We begin today's chapter where yesterday's left off - Bingley and Darcy have just left, and Elizabeth heads off into the gardens to have a think. Mr Darcy was silent for most of the visit, and seemed to be observing Jane a great deal. She knows he was entirely pleasant and at ease at Pemberley, when she was there, and that he maintained that pleasantness with Mr and Mrs Gardiner when he spent time with them in town, so she is trying to figure out why he's back in his shell now.
That he might be re-examining Jane Bennet's demeanor in light of Elizabeth's assertions that Jane is shy, but was very much attached to Mr Bingley, never crosses her mind, although it was the first thing that came to my mind last chapter when she dwelt on Darcy looking thoughtful and watching Jane. But Lizzy is making it all about herself, as most of us would likely do as well, so she's just flummoxed.
Elizabeth is fairly certain that Bingley is still quite attached to Jane, and she expects a happy ending for them long before Jane thinks it possible for herself - a point that holds in both of the private conversations she has with Jane in this chapter.
Darcy and Bingley come to dinner
Mrs Bennet doesn't exactly stand on ceremony with the seating arrangements at dinner, since Mr Bingley is free to choose his own place, more or less. Jane smiles at him, so he sits next to her. Still, Mrs Bennet keeps to someof the proprieties, since she sits Mr Darcy (the highest-ranking man in the room, as best I can tell) next to her. Of course, she then treats him coldly, since she's so small-minded and clueless, but really, were I Mr Darcy, I'd prefer that to her usual loquaciousness. And if she liked him, one can only imagine how obsequious she would be, given how smarmy she gets over Bingley, who has only half of Darcy's annual income.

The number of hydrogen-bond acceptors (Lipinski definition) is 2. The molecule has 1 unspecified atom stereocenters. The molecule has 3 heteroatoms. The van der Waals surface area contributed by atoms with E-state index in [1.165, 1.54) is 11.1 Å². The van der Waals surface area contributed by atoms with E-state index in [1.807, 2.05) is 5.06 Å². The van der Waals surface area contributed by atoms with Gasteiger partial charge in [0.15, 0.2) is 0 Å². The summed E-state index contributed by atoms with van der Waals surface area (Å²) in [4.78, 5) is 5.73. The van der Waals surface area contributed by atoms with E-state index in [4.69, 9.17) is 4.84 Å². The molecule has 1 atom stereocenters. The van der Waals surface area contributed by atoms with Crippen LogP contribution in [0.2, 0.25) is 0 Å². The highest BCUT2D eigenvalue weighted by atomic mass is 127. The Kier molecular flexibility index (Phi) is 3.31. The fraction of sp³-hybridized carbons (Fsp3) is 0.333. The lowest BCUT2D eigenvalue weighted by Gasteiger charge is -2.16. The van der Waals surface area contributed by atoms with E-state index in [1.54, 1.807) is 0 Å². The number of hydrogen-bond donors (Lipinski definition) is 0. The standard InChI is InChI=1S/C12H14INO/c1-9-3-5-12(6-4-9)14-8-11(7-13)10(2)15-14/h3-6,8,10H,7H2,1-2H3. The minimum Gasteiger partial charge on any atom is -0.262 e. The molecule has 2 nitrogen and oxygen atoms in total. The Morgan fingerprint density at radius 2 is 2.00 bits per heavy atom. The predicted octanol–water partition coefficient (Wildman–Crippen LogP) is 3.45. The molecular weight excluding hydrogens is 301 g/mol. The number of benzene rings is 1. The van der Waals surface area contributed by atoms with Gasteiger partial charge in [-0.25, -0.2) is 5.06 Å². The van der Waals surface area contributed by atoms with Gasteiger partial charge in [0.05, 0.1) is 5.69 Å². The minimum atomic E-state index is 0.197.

Elizabeth really wants to talk with Darcy, but she doesn't get the opportunity. She's too far away from him at dinner, and the women circle the wagons after dinner, boxing him out. She does manage to inquire about Georgiana, but that's pretty much it.
Darcy had walked away to another part of the room. She followed him with her eyes, envied every one to whom he spoke, had scarcely patience enough to help anybody to coffee; and then was enraged against herself for being so silly!Poor Elizabeth! And then she can't even manage to sit at the same table as him for cards. "They were confined for the evening at different tables, and she had nothing to hope, but that his eyes were so often turned towards her side of the room, as to make him play as unsuccessfully as herself." God, I love Austen. She's so wry.
"A man who has once been refused! How could I ever be foolish enough to expect a renewal of his love? Is there one among the sex, who would not protest against such a weakness as a second proposal to the same woman? There is no indignity so abhorrent to their feelings!"
Mrs Bennet's triumph
Mrs Bennet is quite thrilled with the success of the evening - the other young ladies present were nice, but plain (so as not to pull attention away from Jane); Mrs Long thinks Bingley and Jane look a likely couple; and the meal turned out well: "[E]ven Mr Darcy acknowledged, that the partridges were remarkably well done; and I suppose he has two or three French cooks at least."
Two things here:
1. Obviously, Mr Darcy was acting in a polite manner toward Mrs Bennet. He offered her a specific compliment, after all.
2. "French cooks" were highly prized in that time period. Not everyone had one or could afford one, of course. And they weren't easily obtained, since Britain and France were at war at that time. However, many of the very fashionable members of society had French cooks. Mrs Bennet's remark about Darcy having "two or three French cooks at the least" is obvious hyperbole (and what do we expect from Mrs B if not hyperbolic remarks?), but it also reflects her implied assessment that Darcy is a man of taste and substance.
Tomorrow: Chapter 55
Back to Chapter 53